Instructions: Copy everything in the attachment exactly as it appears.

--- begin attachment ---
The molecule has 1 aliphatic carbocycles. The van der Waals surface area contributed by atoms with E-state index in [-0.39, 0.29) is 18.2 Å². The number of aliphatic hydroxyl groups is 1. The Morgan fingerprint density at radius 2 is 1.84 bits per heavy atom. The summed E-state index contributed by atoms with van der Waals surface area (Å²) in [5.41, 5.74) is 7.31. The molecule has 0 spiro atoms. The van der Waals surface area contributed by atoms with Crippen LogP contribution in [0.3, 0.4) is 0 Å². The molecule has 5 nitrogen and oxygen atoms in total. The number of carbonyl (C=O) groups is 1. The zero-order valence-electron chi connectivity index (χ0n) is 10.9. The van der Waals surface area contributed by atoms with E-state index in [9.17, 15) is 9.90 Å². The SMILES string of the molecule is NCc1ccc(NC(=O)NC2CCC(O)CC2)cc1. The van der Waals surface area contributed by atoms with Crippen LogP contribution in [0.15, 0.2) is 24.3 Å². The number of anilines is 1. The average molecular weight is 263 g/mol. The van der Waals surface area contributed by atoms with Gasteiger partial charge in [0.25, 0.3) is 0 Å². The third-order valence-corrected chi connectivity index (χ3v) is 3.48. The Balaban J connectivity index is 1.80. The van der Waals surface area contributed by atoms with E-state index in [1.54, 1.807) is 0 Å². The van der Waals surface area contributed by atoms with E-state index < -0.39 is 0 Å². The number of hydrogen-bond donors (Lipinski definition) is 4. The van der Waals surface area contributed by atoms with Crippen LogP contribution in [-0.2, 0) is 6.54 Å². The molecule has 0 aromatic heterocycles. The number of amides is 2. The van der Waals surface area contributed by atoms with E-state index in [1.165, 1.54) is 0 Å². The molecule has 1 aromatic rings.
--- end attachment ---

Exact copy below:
The molecule has 1 aliphatic carbocycles. The van der Waals surface area contributed by atoms with E-state index in [-0.39, 0.29) is 18.2 Å². The number of aliphatic hydroxyl groups is 1. The Morgan fingerprint density at radius 2 is 1.84 bits per heavy atom. The summed E-state index contributed by atoms with van der Waals surface area (Å²) in [5.41, 5.74) is 7.31. The molecule has 0 spiro atoms. The van der Waals surface area contributed by atoms with Crippen LogP contribution in [0.3, 0.4) is 0 Å². The molecule has 5 nitrogen and oxygen atoms in total. The number of carbonyl (C=O) groups is 1. The zero-order valence-electron chi connectivity index (χ0n) is 10.9. The van der Waals surface area contributed by atoms with E-state index in [9.17, 15) is 9.90 Å². The SMILES string of the molecule is NCc1ccc(NC(=O)NC2CCC(O)CC2)cc1. The van der Waals surface area contributed by atoms with Crippen LogP contribution in [0.15, 0.2) is 24.3 Å². The number of anilines is 1. The average molecular weight is 263 g/mol. The van der Waals surface area contributed by atoms with Gasteiger partial charge in [0.25, 0.3) is 0 Å². The third-order valence-corrected chi connectivity index (χ3v) is 3.48. The Balaban J connectivity index is 1.80. The van der Waals surface area contributed by atoms with E-state index in [1.54, 1.807) is 0 Å². The van der Waals surface area contributed by atoms with E-state index < -0.39 is 0 Å². The number of hydrogen-bond donors (Lipinski definition) is 4. The van der Waals surface area contributed by atoms with Crippen LogP contribution in [-0.2, 0) is 6.54 Å². The molecule has 0 aromatic heterocycles. The number of amides is 2. The van der Waals surface area contributed by atoms with E-state index in [1.165, 1.54) is 0 Å². The molecule has 1 aromatic rings.